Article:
Thursday, September 28, 2017

Martha's Vineyard

Martha's Vineyard (MV) is an island off Massachusetts' coast. Since the ferry ride from New Bedford is only an hour, we've been going out to "the vineyard" (as the locals say) for more than 20 years. We always combine a trip to MV with visiting friends from New Jersey, Phil and Jane Dietterich. I was able to find this picture from our trip there in 1995. Looking at our daughters is a clear indication of how much time has passed!

Tom, Jane, Phil, Sarah and Alicia in front of East Chop Lighthouse

Martha's Vineyard is a very popular summer vacation spot, not only with presidents and their families, but with normal folk, too. It's lovely to visit during the off-season, too, but if you want to see their annual Grand Illumination, you must brave the crowds and go during August. The Dietterichs didn't have any other visitors and invited me to stay with them. Who would say "no" to that? I went out a day ahead of time which gave us plenty of time to chat and also see the area getting ready for their big celebration.

There was light rain the day I arrived, but we were still able to walk around Edgartown a bit.

seagull strikes a pose

The Dietterichs took me to their local library to see a photo display. The pictures were attached to each other by ring binders with one photo for every day of the year. It was an island tour without all the driving. What beautiful pictures! Here are a few samples:

lobster trap Christmas display

my favorite!

I didn't see anything this void of people!

Oak Bluffs is home to the Camp Meeting Association (CMA) and the Dietterichs.

The highlight of the trip, the Grand Illumination, is unique to the Camp Meeting Association, not island wide.

A bit of background:
The history of the Grand Illumination dates back to 1868, when Erastus Carpenter, the developer responsible for the construction of Cottage City, as Oak Bluffs used to be called, asked several cottage owners to hang Asian paper lanterns from the eaves of their porches in an effort to promote his development. As the event grew to include musical entertainment and fireworks, and the pious Camp Ground residents softened enough to approve and support the affair, so too did the size of the Illumination. The Oriental theme springs from a period of time in the 1880s after several prominent officials pushed to open up trade between Asia and the rest of the world. Suddenly, Americans began to embrace Asian clothing, teas and traditions.“If you wanted to be cutting edge, you did things with an Oriental flavor,” said CMA president. Thus, the idea to feature Oriental lanterns at the Illumination was conceived. (from The Vineyard Gazette, 8/17/09)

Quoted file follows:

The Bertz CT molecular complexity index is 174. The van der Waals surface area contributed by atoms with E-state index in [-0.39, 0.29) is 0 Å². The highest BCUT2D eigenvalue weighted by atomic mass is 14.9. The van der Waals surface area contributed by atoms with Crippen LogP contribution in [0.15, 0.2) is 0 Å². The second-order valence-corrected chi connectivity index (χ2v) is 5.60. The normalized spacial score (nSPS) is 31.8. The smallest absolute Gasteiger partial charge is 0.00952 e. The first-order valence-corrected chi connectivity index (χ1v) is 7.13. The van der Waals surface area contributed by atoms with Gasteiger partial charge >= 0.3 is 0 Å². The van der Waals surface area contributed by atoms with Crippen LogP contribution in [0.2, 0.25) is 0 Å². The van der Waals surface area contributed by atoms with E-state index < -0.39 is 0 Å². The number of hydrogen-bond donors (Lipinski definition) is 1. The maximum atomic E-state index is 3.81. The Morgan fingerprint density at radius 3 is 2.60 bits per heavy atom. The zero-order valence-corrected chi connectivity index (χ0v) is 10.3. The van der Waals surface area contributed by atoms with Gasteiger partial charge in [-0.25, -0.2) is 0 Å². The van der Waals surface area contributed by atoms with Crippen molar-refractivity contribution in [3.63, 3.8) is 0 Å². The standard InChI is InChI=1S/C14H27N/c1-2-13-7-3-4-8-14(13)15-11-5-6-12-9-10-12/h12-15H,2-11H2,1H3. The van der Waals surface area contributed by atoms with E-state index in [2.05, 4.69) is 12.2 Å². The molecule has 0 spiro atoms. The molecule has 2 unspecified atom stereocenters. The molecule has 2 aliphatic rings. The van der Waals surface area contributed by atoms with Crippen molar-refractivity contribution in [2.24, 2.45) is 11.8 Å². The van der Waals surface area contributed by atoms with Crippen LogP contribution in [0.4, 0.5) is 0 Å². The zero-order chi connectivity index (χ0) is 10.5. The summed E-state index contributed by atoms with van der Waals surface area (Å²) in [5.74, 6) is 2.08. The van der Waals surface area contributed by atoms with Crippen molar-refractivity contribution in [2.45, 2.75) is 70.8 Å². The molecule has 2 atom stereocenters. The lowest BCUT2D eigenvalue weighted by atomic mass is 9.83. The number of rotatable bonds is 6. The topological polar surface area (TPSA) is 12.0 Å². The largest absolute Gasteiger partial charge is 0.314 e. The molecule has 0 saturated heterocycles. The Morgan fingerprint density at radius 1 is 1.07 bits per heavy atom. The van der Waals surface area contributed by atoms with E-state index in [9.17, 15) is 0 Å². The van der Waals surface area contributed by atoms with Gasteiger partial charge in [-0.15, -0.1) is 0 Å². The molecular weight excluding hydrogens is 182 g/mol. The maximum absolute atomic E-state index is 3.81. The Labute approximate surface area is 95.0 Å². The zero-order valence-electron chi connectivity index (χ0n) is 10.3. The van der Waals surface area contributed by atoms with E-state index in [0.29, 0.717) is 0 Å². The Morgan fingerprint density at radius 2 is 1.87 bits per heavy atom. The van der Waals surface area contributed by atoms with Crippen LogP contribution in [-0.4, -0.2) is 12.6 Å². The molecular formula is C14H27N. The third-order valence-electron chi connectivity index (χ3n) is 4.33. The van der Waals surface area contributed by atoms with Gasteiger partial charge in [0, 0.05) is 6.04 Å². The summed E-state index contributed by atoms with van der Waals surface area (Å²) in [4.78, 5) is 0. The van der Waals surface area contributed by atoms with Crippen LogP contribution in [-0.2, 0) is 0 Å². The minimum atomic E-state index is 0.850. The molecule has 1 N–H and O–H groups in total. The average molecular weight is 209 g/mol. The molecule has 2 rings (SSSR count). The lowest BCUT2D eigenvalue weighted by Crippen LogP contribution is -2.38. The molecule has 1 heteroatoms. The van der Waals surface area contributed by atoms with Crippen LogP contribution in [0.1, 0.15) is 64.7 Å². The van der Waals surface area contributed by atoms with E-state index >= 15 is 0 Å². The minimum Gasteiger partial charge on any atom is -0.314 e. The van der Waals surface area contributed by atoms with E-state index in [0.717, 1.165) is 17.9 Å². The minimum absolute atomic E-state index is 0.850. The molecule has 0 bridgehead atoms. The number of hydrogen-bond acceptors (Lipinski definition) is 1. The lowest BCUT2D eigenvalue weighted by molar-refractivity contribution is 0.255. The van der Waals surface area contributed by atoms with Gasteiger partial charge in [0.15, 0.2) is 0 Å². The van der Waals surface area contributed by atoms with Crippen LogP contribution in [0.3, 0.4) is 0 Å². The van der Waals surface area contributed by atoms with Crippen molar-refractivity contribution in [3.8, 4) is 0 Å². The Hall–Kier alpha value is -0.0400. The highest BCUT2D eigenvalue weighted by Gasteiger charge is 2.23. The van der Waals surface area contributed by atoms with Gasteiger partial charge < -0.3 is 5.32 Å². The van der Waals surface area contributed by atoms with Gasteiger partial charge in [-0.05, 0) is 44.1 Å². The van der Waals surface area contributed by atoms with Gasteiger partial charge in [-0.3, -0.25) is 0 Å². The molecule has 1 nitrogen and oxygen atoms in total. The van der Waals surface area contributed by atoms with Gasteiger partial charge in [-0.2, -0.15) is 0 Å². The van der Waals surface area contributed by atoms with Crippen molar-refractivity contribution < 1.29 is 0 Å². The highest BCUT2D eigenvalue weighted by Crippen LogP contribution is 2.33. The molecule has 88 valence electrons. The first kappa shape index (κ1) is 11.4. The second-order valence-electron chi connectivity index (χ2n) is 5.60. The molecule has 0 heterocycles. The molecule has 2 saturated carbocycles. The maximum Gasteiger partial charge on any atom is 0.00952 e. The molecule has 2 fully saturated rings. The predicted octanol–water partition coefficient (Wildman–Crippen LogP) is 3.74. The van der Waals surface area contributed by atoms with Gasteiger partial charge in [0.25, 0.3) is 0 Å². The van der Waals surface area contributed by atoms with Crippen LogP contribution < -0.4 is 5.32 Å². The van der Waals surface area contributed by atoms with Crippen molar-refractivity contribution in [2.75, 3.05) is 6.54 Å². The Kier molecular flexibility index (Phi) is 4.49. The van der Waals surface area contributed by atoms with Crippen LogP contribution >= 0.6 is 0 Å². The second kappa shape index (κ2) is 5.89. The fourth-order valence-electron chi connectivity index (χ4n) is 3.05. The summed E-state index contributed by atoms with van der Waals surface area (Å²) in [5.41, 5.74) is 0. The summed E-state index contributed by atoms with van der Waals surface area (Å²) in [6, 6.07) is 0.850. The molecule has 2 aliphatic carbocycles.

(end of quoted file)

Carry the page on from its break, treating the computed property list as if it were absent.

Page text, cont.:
I am so glad that I was there early enough to walk around the CMA cottages in daylight. Once night fell and the lanterns were lit, the colors of the cottages were not nearly as visible.

CMA area is pedestrian only

Lanterns in so many shapes, colors and sizes!

I have stars like that from European Christmas markets!
I overheard the owners of the lanterns below speaking about them - these are quite old - from 1960! That's pretty good considering they're paper. They said that when a cottage is sold, the sale often includes the lanterns.

parasols and fans were also used in decorating

I particularly wanted to see "The Pink House". I've seen it many times over the years and it was a favorite of the girls when they were young.


Sarah and Alicia


tabernacle roped off until the evening festivities

It seems without a doubt that a visit to the Dietterichs would include music. (Phil was the minister of music in our NJ church years ago.) There was a free jazz concert in a church that was unfortunately very poorly attended. I was told that the pianist has only a thumb on his right hand. He wears a special glove, but is still able to use the top of his hand on some keys. Just by listening, you would never know he had any disability.

The evening festivities included more music: a singalong of silly camp/folk songs and a band concert. Before that, we were among those having a dinner picnic on the grounds around the Tabernacle.

One couple was chosen to light the first lantern and they came dressed in Victorian garb for the occasion. We just happened to see them decorating their cottage earlier. Later, they invited us onto their porch for refreshments! (only because I was with Phil who seems to know everybody)

afternoon decorating

same house all lit up

pink house by night


there seems to be no such thing as too many lanterns

I took plenty of pictures after the lanterns were lit, but none can match the quality of the ones Jane sent me. Thanks, Jane!

lots of people came out for the event


plenty of lantern peepers

selfie after a great day

We took a few more pictures before my departure. Phil took a picture with his tablet and somehow he got his own face onto the picture of Jane and me! What fun!

No more rain on my way back to New Bedford.

my ride coming into the ferry terminal to collect me (and the others) for the ride to New Bedford
bye bye Oak Bluffs

 Sights along the way:


colorful fishing boats
Thank you, Jane and Phil, for your hospitality and for sharing this special event with me. I had a great time!